A strong 6.2-magnitude earthquake hit Chile's southern coast last night.
The South American country's naval oceanographic service has said there is no chance of a tsunami following the quake, which struck at 10 p.m. local time, according to Bloomberg. The quake struck 918 miles south-southwest of Santiago at a depth of 6.2 miles.
The US Geological Survey said the earthquake's epicenter was 420 miles west-southwest of Puerto Montt, striking off the coast of Chile's Aysen region.
More from GlobalPost: Chile struck by 7.1-magnitude earthquake
Aysen Governor Pilar Cuevas said the quake "was not felt in Coyhaique or Puerto Aysen and the population remains calm," reported the Associated Press. The Interior Ministry Emergency Office reported no damages to infrastructure.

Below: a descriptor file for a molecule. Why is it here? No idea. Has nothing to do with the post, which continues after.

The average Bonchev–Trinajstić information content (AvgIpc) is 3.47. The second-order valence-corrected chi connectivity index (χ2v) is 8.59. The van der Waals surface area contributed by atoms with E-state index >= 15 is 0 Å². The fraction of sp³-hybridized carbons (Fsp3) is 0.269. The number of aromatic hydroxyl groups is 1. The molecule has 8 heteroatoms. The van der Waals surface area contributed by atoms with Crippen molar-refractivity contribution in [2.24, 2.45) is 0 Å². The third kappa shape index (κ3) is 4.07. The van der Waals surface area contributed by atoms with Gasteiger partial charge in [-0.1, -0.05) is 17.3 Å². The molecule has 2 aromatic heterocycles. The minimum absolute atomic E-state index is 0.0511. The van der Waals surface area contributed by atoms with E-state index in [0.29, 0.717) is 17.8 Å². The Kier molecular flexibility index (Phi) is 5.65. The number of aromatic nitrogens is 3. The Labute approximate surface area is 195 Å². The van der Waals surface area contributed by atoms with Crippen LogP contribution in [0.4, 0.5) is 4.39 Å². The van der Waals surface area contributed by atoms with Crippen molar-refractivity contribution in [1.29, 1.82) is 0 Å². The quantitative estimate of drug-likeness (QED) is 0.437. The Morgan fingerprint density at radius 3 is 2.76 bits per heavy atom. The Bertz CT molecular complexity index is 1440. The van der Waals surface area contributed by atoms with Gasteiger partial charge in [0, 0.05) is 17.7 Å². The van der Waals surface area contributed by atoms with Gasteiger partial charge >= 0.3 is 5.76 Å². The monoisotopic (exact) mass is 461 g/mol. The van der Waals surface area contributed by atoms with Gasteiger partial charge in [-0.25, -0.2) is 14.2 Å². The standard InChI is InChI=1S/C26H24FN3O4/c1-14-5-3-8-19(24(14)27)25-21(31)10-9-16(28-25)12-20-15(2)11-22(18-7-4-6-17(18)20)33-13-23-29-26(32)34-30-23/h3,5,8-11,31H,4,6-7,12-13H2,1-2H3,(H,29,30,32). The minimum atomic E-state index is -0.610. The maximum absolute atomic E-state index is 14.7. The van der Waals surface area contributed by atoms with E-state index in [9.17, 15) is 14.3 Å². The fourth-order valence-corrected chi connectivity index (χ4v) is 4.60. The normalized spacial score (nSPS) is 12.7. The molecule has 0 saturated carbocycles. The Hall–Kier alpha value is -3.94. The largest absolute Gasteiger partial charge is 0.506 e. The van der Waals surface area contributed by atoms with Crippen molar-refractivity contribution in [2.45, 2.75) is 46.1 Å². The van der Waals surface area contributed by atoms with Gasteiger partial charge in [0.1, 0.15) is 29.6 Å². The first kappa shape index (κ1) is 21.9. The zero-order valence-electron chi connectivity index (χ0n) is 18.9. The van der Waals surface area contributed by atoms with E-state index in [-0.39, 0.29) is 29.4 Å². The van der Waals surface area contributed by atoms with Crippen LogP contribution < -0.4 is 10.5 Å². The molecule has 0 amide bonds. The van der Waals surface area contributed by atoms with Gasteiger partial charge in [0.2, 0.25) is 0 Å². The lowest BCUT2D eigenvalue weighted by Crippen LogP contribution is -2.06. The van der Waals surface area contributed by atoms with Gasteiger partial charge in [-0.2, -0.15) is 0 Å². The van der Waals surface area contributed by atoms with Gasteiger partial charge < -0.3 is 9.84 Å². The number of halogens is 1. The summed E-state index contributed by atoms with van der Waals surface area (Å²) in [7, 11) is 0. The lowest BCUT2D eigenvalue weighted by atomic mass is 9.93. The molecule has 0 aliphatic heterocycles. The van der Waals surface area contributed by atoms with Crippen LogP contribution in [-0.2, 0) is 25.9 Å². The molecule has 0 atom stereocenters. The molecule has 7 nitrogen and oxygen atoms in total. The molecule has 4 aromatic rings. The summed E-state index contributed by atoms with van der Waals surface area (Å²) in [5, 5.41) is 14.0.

GlobalPost previously reported on a 6.7-magnitude earthquake that hit Chile last month, which caused minor damage and mudslides in the port city of Valparaiso. An elderly man died of a heart attack brought on by the quake, but no other injuries were reported.
Chile was also hit by a 7.1-magnitude earthquake in March, which rattled buildings and led to a temporary coastal evacuation due to fear a tsunami might hit. A 74-year-old woman also died of a heart attack due to the earlier quake.
More from GlobalPost: Chile: 6.7-magnitude earthquake hits Valparaiso (VIDEO)